Jerry Media, aka @fuckjerry, aka the creator of Fyre Festival’s notorious promotional materials, was nominated for four Emmys yesterday (July 16) thanks to its role in producing Netflix’s Fyre Festival documentary. FYRE: The Greatest Party That Never Happened, was nominated in the outstanding documentary and documentary directing categories, as well as the sound editing and mixing categories.
The Netflix production beat out a rival documentary made by Hulu in the television award nominations. Both films chronicled the events of the disastrous, Lord of the Flies-esque music festival that took place (or devolved into chaos, rather) in early 2017, an event that was the brainchild of the rapper Ja Rule and the (now-jailed) entrepreneur Billy McFarland. There are currently several class-action lawsuits in the works for damages of up to $100 million related to the failed luxury music festival, as well as ongoing bankruptcy proceedings.
But congrats, it seems, are in order for Jerry Media, which Rolling Stone describes as “an advertising company masquerading as a ‘meme page,'” on an Instagram account called @fuckjerry that charges upwards of $75,000 for a single branded post and $25,000 for a “swipe-up story.”
@Fuckjerry was created by Elliot Tebele, the founder of Jerry Media, in 2011. It faced backlash earlier this year after it was revealed that the account—which eight years and 14 million-plus followers later had become a multi-million dollar media empire—was built on uncredited jokes stolen from other people’s social media accounts and posted on @fuckjerry. Tebele and his network of companies—FJerry LLC, Jerry Media, and his tequila venture—have been embroiled in several copyright and trademark infringement lawsuits since.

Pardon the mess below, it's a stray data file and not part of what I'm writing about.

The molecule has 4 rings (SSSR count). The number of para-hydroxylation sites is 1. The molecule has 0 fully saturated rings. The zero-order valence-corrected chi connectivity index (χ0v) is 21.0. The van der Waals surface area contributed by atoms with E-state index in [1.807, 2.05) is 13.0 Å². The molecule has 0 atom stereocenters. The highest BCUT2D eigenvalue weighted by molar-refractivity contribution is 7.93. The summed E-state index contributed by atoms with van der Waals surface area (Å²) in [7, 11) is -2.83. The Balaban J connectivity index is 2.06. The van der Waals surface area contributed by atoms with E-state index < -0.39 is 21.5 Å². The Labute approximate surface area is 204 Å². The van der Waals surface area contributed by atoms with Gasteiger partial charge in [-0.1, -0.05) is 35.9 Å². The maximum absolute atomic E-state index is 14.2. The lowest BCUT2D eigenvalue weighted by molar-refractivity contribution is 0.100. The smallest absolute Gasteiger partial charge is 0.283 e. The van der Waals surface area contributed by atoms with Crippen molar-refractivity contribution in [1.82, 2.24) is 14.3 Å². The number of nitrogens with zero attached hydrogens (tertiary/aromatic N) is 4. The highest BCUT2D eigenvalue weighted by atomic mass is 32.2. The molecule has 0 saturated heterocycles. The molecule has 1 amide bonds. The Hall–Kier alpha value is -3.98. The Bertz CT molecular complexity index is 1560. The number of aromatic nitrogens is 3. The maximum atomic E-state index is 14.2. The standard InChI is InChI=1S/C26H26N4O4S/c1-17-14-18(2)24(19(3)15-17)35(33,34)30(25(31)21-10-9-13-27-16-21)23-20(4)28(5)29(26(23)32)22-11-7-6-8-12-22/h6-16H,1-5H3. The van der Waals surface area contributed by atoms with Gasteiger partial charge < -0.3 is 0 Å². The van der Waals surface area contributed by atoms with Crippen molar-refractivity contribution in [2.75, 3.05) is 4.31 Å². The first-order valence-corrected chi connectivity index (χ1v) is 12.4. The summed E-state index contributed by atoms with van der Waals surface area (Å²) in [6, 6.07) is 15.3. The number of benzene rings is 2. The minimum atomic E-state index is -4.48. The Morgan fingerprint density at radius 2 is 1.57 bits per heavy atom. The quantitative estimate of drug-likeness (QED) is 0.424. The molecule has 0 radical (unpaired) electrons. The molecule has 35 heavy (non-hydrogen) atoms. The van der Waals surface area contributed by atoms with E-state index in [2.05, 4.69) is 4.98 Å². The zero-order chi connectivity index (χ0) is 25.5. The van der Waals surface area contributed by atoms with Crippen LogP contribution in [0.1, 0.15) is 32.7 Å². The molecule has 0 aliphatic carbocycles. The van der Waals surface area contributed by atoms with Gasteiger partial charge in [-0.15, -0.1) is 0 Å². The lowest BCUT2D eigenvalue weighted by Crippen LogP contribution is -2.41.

But Jerry Media’s controversy came to a head thanks to the role it played in 2017’s Fyre Festival. The company was almost entirely responsible for the fraudulent social media campaign that launched the event, which involved hiring supermodels and influencers to star in the festival’s notorious promo video, and then paying the subjects and the agencies that represent them tens of thousands of dollars to post about it on Instagram. The influencers in the video (including Bella Hadid, Hailey Baldwin, Kendall Jenner, and over a dozen more) were subpoenaed for their involvement, and were suspected of running afoul of Federal Trade Commission guidelines by failing to disclose that they were being paid to advertise the festival, which, per the FTC, is considered illegal advertising.
That said, The Fashion Law reports that there’s a possibility Jerry Media itself will be next, given that it orchestrated the disclosure-less social media campaign in the first place, and that the social promotion was what led to nearly 5,000 people paying between $1,500 and $250,000 for tickets to an event that was nowhere near to what was advertised.
Netflix then made Jerry Media a producer of its Fyre Fest documentary, which wasn’t just an honorary title: According to a February report in the New Republic, Mick Purzycki (the CEO of Jerry Media and one of three producers of the Netflix film) claimed to have “final cut” responsibility for the documentary. Other than the appearance of an ex-employee, Jerry Media was not involved in the making of the competing Hulu documentary, which was notably more critical of the firm’s role in the disastrous event.
But still, Jerry Media is nominated alongside Library Films, Matte Projects, and Vice Studios for four Emmys. Should the documentary win, it’ll be a rich twist for the people partially responsible for such a catastrophic scam to be awarded for it.